Life and Death, Blessing and Curse

The case being made by the annihilationists we have interacted with has certain presuppositional commitments which affect how they read Scripture. The first entails that we view death as an atheist would – empirically. The second entails that we read Scripture as if these descriptions it gives are meant to describe empirical processes or events. The third is that these descriptions are of the process, not describing the nature of the one who punishes. The fourth is that the nature of God is to be understood immanentistically.

As we dealt with the commentary concerning “Think of how an atheist views …

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Romans 6 and Prolepsis

If, as we are told by Date and Co., death spoken of a present tense is prolepsis – an event spoken of as certain to occur in the future – are we to take regeneration to be something that occurs only after this death? For what are we born again, as if we had a need? It’s not as if we are dead, is it? For, as we are told, death is something to be considered as the actual deprivation of life; and speaking of “dead in trespasses and sins” as if it was a present reality is prolepsis, is …

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Various Issues of Interest to the Debate

As I noted in my post “The Central Verses for the Doctrine of Hell,” there is a typical list of verses that are appealed to by the annihilationist. What this means in terms of the debate’s actual focus is still up in the air, of course, given that I have not yet heard what he intends to present, and likely will not, prior to the day. This is not problematic, of course, it just isn’t my typical modus operandi. If he sticks with a similar opener to that which he used with Diaz, I believe that he would …

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Furnaces of Fire and Outer Darkness

Another common argument made by annihilationists is from the imagery of the “furnace”, particularly in Matthew 13:42 and 50. As this is one of the parables Christ gives the most explanation of, we should be able to make a significant amount of headway in exegeting it properly. Date’s exegesis of this passage is significantly lacking – and as with the passages we’ve already looked at, I sincerely hope that what he has offered us thus far is not all that we’ll see, despite his statement that I am in possession of the entirety of his positive case. If this is …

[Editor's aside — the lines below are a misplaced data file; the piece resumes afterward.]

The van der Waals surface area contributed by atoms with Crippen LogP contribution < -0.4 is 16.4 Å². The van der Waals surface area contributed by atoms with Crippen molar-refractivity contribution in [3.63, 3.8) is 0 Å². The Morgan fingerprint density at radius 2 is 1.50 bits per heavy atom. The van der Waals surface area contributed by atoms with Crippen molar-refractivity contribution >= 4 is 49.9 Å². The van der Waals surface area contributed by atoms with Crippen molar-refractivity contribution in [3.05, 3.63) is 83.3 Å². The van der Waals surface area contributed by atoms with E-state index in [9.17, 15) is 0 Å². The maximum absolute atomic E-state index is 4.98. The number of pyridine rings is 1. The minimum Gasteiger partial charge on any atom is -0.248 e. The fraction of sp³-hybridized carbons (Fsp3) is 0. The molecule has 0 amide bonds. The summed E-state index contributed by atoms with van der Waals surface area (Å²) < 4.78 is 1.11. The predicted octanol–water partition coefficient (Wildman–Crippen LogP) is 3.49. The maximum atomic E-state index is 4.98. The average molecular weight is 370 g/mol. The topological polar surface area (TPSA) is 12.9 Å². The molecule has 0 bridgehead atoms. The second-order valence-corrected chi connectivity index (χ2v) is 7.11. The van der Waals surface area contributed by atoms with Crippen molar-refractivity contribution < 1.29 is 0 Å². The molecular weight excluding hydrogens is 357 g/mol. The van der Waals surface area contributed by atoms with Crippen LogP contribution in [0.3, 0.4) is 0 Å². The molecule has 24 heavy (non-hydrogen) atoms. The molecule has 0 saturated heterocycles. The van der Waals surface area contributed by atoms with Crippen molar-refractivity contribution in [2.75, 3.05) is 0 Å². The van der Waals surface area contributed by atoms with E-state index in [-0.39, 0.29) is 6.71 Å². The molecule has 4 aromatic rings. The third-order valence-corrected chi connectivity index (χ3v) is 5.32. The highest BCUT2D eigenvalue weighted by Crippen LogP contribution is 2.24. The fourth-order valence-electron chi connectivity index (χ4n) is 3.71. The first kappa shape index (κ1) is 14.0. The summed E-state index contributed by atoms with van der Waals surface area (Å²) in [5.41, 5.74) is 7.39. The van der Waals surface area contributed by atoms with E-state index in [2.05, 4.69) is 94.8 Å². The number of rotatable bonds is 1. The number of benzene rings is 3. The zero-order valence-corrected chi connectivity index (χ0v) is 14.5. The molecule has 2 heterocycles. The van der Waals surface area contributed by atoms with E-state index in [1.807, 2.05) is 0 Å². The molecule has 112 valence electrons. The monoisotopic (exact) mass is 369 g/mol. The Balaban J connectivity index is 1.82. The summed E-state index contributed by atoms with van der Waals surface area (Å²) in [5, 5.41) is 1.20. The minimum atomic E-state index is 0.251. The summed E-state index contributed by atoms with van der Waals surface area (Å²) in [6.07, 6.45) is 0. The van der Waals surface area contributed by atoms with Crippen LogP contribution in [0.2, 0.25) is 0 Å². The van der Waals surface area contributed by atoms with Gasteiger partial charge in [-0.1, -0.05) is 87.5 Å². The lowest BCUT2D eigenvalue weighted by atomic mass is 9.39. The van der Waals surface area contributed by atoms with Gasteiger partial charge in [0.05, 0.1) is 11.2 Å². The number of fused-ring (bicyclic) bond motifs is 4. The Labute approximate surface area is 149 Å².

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Point of Contact – Life, Death and Theology

Dealt with approximately 25 minutes of audio from three lengthy Theopologetics podcasts on annihilationism, the presuppositional commitments that are brought to the text, and on the basis of that reading, affect the theology they teach. Had Ben, Matthias, and Justin in with me at various points. We didn’t get to all of it, as we had a near catastrophic recording failure toward the end, where you will hear the audio quality/texture change, and I then make some comments specifically to Chris. Thankfully, it was recovered, and all was then right with the world. Take a listen.

Also, see this post

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Material for Tonight’s Planned Podcast

Tonight, we’re planning on doing a pre-debate episode of “Point of Contact”, dealing with various theological issues encountered in past Theopologetics podcasts, episodes 72, 73, and 74, on the subject of annihilationism. The clips we’ll be interacting with are listed below, and are symptomatic of a common problem we’ve highlighted in response to various ~CT positions over the past several years – a seeming inability to consistently argue from – and against – a systematic theology as a unit.

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How does Scripture describe punishment and death?

(44:23) Chris: So what do you make of it? Is it the case that punishment, by definition, is consciously, ongoingly experienced?

Ronnie: Well, I mean obviously not. Well, the punishment for some sins is pain, the punishment in certain contexts is some sort of suffering. Scripture describes many different types of punishments for sin, so you have people being struck blind, you have people being made barren, you have people’s entire family line being wiped out, you have entire nations being wiped out. Yeah, so there’s many possible types of punishment, and Scripture describes a number of those punishments. The

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Undying Worms and Unquenchable Fire

It is often asserted that there is a problem (for so-called “traditionalists”) with the use of Mark 9:48 due to it’s relation with Isaiah 66:24. This problem, according to Fudge, is that 1) Jesus quotes it “without amendment” 2) That the body is “already dead” and 3) That the fire “is a consuming, irresistible fire”. He relates “salted with fire” to mean the salting of a field, or of a place in order to make it uninhabitable. He cites Fields for his source, but we aren’t told, by Fudge, why this is supposed to have any connection with the passage …

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